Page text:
Email List Rental – A Newbie Friendly Overview

I don’t blame anybody for being interested in email list rental. The appeal of buying or renting an email address from another marketer is totally obvious. If you’ve ever spent months fiddling around with WordPress so that your website looks “just right”, or built backlinks to your backlinks in order for a few people to see a squeeze page, you know that getting your offer in front of the right traffic can be a pain.

Life’s too short to put up with that mess, if there’s an alternative. And there is – driving tons of traffic with an email list rental means getting yourself – and most importantly your offer – in front of an audience that’s already more likely to read, subscribe, and buy from you. Who the hell wouldn’t want those kinds of results?

Well, it’s not as easy as it looks – ask the people who’ve lost their shirts trying to buy or rent email lists. I know plenty of intelligent people who’ve gotten toasted trying to take this shortcut, and it’s soured them on email list rental all together.

That’s why so many people say that email list rental is so full of scams… that “going natural” is the only way to do it. But things have been improving over the last 2 or 3 years. It’s much easier to find ethical email list rental that works. But there are a few things you should know before plunking down your dollars.

This guide is intended to be newbie friendly, but at the same time, we’re assuming that you’ve made your squeeze page and you’re looking to promote it.

The EXTREME Basics Of Email List Rental…

"But things have been improving over the last 2 or 3 years."

“But things have been improving over the last 2 or 3 years.”

You want a high quality free offer an a squeeze page that offers to give it to visitors in exchange for their email address. Then you’re going to rent a list – this is called a “solo ad” in the marketing world. You’re not buying unlimited rights to someone else’s email list. You’ll write a short email explaining your free offer and encouraging people to go grab it, and the list owner (sometimes called a “vendor”) will send it out to his subscribers, who have opted in to get messages from him.

So, where are you going to find this guy?

Get Feedback From Others!

Spend a little time on message boards or specialized list-building sites like Safe Swaps. Spend a little time looking at their statistics and feedback. One of the biggest mistakes people make with email list rental (or any other fact of business) is that the get TOO excited and rush into a situation with fistful of dollars waving about.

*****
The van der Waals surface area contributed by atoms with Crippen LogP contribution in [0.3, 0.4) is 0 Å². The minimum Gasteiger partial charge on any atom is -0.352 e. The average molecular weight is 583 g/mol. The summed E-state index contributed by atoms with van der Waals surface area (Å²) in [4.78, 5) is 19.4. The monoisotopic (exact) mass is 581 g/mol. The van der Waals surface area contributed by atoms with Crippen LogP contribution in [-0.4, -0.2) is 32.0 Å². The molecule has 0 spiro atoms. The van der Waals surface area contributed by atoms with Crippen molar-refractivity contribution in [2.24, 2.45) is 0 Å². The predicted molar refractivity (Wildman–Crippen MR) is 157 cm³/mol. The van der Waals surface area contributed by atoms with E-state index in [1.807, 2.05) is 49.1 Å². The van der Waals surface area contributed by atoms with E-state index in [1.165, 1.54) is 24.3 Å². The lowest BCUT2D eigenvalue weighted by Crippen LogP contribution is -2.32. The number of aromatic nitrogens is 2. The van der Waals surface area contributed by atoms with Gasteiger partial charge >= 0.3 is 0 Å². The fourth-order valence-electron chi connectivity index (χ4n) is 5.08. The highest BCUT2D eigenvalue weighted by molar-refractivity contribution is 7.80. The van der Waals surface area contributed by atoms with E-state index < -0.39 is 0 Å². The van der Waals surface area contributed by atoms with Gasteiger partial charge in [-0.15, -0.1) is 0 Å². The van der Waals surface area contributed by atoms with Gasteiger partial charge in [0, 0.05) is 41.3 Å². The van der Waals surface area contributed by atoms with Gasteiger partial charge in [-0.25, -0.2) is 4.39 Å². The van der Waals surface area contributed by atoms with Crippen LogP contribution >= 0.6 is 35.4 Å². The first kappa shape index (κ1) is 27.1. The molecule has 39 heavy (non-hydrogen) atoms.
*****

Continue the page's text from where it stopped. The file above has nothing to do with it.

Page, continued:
Go slowly. Comparison shop. Read feedback. Treat your purchases the same way you would in the real world instead of going into fantasy land and dreaming about your coming windfall.

Now, the major problem with feedback is that everybody doesn’t know what the hell they’re talking about. There are plenty of newbies who will give a great review to a crappy service because they don’t know any better.

If you aren’t in a tight circle of people who can inform each other about the shady people, you’re going to run a bit of a risk.

Want to mitigate the risks of email list rental? Talk to the vendor.

Talk To Them.

Once you’ve got a handful of people that sound good on paper… spend a little time chatting them up.

Don’t worry about whether they’ve got a once in a lifetime deal that’s going to expire in ten minutes. The right person is WAY more important than the right dollar amount. Once you’re renting a responsive list, you can hit them with more offers and invest more money in them to scale up your success. So take your time.

It’s critical to know the kind of list they’ve got, how they made it, and the interests of the subscribers. Hopefully their interests aren’t “everything” – focused lists are usually the way to go.

And if somebody denies your offer because they don’t think it would be a good fit for them… well, that’s a sign they’re the right kind of guy. Save their name and come back to them later if you make something that’s up their alley.

There’s nothing stopping them from telling you a tale. So you’ve got to put on your due diligence hat and do a little research on who they are and what they do.